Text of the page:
Munich’s famed frothy festival, Oktoberfest, may get all of the glory, but the world is full of destinations where the natives know – and love – their beer, and where you can sample some local brew all year long.
Heineken, Grolsch, and Amstel are three of the best-known native brews, but a sampling of artisanal blends and witte (wheat) beers from neighboring Belgium are also on the menu at Amsterdam’s cozy “brown” bars, so called for their antiquated, nicotine-stained walls.
Berlin boasts more then 20 beer gardens where you can enjoy this local favorite – along with hundreds of other frothy ales. Though the city is a haven for beer lovers all year round, August in particular stands out, when the first week of the month is devoted to Bierfestival, and the city center turns into a 1.2 mile-long beer garden.
This tiny city is, amazingly enough, a prime place to sample over 450 unique varieties of Belgian brew, each served in its own specialized glass. You’ll find a preserved pub, Café Vlissinghe, that dates back to 1515, breweries that still use antiquated brewing techniques, and even museums.
Home to the quirky micro-brewery Magic Hat, visitors can do as the locals do and sample homegrown brews such as #9, Fat Angel, and Blind Faith IPA to name a few. Church Street, a four-block pedestrian-only zone buzzes with vibrant bars with top-notch beer on tap.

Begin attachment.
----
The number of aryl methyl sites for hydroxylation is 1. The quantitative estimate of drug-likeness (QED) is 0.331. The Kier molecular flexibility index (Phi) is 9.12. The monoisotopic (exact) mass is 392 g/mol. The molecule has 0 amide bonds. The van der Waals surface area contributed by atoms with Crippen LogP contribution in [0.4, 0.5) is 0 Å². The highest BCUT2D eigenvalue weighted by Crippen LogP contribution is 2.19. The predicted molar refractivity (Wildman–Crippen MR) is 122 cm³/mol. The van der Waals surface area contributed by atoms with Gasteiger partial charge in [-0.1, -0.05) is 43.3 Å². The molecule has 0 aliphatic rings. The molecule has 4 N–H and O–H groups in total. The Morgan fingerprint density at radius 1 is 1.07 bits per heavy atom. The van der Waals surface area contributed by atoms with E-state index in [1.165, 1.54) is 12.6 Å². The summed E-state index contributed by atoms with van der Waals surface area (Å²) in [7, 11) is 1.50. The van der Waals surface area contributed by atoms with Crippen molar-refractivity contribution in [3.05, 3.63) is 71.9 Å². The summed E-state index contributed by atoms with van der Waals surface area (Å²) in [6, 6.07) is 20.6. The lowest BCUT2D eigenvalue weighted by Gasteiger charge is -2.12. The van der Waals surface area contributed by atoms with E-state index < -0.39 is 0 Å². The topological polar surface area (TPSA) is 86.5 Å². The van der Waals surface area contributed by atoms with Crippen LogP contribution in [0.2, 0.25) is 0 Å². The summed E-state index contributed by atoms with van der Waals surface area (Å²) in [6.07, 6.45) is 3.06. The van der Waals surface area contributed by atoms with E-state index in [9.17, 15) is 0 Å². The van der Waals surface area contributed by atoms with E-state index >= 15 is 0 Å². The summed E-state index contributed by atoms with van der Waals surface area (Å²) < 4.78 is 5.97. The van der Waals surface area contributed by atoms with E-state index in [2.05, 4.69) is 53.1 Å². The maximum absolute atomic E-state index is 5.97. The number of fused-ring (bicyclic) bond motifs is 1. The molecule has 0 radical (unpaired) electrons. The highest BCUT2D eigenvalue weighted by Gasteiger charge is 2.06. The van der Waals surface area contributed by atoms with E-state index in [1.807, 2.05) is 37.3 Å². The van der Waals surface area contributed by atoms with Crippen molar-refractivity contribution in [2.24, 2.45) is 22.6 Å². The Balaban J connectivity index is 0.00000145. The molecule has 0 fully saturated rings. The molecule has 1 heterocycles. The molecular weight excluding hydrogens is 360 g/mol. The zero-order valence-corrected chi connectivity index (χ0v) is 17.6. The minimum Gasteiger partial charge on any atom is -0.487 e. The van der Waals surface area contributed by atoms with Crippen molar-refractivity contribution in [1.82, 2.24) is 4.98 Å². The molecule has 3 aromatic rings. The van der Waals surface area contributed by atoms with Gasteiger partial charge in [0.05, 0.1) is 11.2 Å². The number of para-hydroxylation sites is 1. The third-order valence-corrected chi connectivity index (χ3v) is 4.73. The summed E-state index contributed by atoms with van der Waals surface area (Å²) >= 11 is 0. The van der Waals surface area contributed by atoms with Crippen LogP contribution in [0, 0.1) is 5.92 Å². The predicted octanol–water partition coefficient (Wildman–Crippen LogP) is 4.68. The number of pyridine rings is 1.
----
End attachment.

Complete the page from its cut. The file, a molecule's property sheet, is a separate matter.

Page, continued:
Dubliners and visitors alike can’t resist the smooth creamy flavor and dark body of Guinness, the city’s finest, home-brewed stout. The Guinness Storehouse, where visitors can watch the brewing process and learn to pour themselves the perfect pint.
6. Mexico City
Corona, the signature Mexican brew, is produced in Mexico City, at Grupo Modelo, the country’s largest brewing company. While brewpubs are rare in the capital, fun taverns, mariachi clubs, and bars abound where you can taste your share of local beers.
Montreal, in particular, boasts several brewpubs, like Le Cheval Blanc, Dieu du Ciel, and Sergent Recruteur that serve up first-rate micro-brewed beer in flavors that typically change with the season. Rather than be classified as lager, ale, and the like, beer here is commonly differentiated by color – blonde, rousse (red), ambrée (amber), and noir (dark) – and are ordered as such at the bar.
With 28 breweries based here – more per capital than any other city in the country – this Pacific Northwest city clearly boasts the motherload of American microbrews. One of the city’s oldest and largest breweries, Widmer Brothers Brewing Company, produces over 200,000 barrels a year, including a top-selling German-style Hefeweizen.
The city is home to U Fleku, the world's oldest brewpub, and one of Europe's most famous beer halls. It’s also home to the original (and many would say better) Budweiser, known locally as Budvar. Traditionally, beer halls only poured one brand, but have recently begun pouring two or three, so you won’t have to pub crawl to sample Prague’s best suds.
The town of Sapporo, in northern Japan, is a name beer lovers are familiar with, thanks to the golden beverage that shares the town’s namesake and which usually appears in a silver tall-boy. Since Sapporo beer is the city’s most popular export, it makes sense that it has its own museum – the only one of its kind in Japan.